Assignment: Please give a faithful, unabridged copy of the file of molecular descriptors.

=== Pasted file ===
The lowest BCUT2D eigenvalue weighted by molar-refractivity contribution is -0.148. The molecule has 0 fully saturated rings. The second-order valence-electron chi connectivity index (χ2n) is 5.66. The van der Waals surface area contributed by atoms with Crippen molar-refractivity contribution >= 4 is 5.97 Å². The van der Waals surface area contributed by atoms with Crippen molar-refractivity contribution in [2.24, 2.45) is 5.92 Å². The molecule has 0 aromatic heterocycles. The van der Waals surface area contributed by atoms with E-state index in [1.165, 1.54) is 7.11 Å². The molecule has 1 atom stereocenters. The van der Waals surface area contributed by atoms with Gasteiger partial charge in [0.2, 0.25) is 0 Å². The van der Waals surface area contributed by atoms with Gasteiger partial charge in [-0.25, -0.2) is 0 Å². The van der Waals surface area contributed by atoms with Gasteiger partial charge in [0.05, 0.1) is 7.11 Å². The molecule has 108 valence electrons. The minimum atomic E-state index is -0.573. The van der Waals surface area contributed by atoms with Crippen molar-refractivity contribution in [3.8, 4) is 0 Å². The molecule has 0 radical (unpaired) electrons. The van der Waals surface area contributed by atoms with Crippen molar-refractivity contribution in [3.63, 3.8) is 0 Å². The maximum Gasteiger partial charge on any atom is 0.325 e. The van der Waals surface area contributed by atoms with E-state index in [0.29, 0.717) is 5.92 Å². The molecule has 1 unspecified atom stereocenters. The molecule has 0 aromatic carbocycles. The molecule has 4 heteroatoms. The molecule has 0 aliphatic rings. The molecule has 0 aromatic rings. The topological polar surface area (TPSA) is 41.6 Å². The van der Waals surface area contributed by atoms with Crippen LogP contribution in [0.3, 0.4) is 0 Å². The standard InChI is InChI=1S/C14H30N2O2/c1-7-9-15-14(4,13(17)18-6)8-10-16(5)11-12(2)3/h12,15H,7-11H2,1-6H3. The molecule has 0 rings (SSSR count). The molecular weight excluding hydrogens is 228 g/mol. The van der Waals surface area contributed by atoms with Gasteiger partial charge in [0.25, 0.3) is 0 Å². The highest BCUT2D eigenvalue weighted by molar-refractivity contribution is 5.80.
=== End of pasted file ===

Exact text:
The lowest BCUT2D eigenvalue weighted by molar-refractivity contribution is -0.148. The molecule has 0 fully saturated rings. The second-order valence-electron chi connectivity index (χ2n) is 5.66. The van der Waals surface area contributed by atoms with Crippen molar-refractivity contribution >= 4 is 5.97 Å². The van der Waals surface area contributed by atoms with Crippen molar-refractivity contribution in [2.24, 2.45) is 5.92 Å². The molecule has 0 aromatic heterocycles. The van der Waals surface area contributed by atoms with E-state index in [1.165, 1.54) is 7.11 Å². The molecule has 1 atom stereocenters. The van der Waals surface area contributed by atoms with Gasteiger partial charge in [0.2, 0.25) is 0 Å². The van der Waals surface area contributed by atoms with Gasteiger partial charge in [-0.25, -0.2) is 0 Å². The van der Waals surface area contributed by atoms with Gasteiger partial charge in [0.05, 0.1) is 7.11 Å². The molecule has 108 valence electrons. The minimum atomic E-state index is -0.573. The van der Waals surface area contributed by atoms with Crippen molar-refractivity contribution in [3.8, 4) is 0 Å². The molecule has 0 radical (unpaired) electrons. The van der Waals surface area contributed by atoms with Crippen molar-refractivity contribution in [3.63, 3.8) is 0 Å². The maximum Gasteiger partial charge on any atom is 0.325 e. The van der Waals surface area contributed by atoms with E-state index in [0.29, 0.717) is 5.92 Å². The molecule has 1 unspecified atom stereocenters. The molecule has 0 aromatic carbocycles. The molecule has 4 heteroatoms. The molecule has 0 aliphatic rings. The molecule has 0 aromatic rings. The topological polar surface area (TPSA) is 41.6 Å². The van der Waals surface area contributed by atoms with Crippen LogP contribution in [0.3, 0.4) is 0 Å². The standard InChI is InChI=1S/C14H30N2O2/c1-7-9-15-14(4,13(17)18-6)8-10-16(5)11-12(2)3/h12,15H,7-11H2,1-6H3. The molecule has 0 rings (SSSR count). The molecular weight excluding hydrogens is 228 g/mol. The van der Waals surface area contributed by atoms with Gasteiger partial charge in [0.25, 0.3) is 0 Å². The highest BCUT2D eigenvalue weighted by molar-refractivity contribution is 5.80.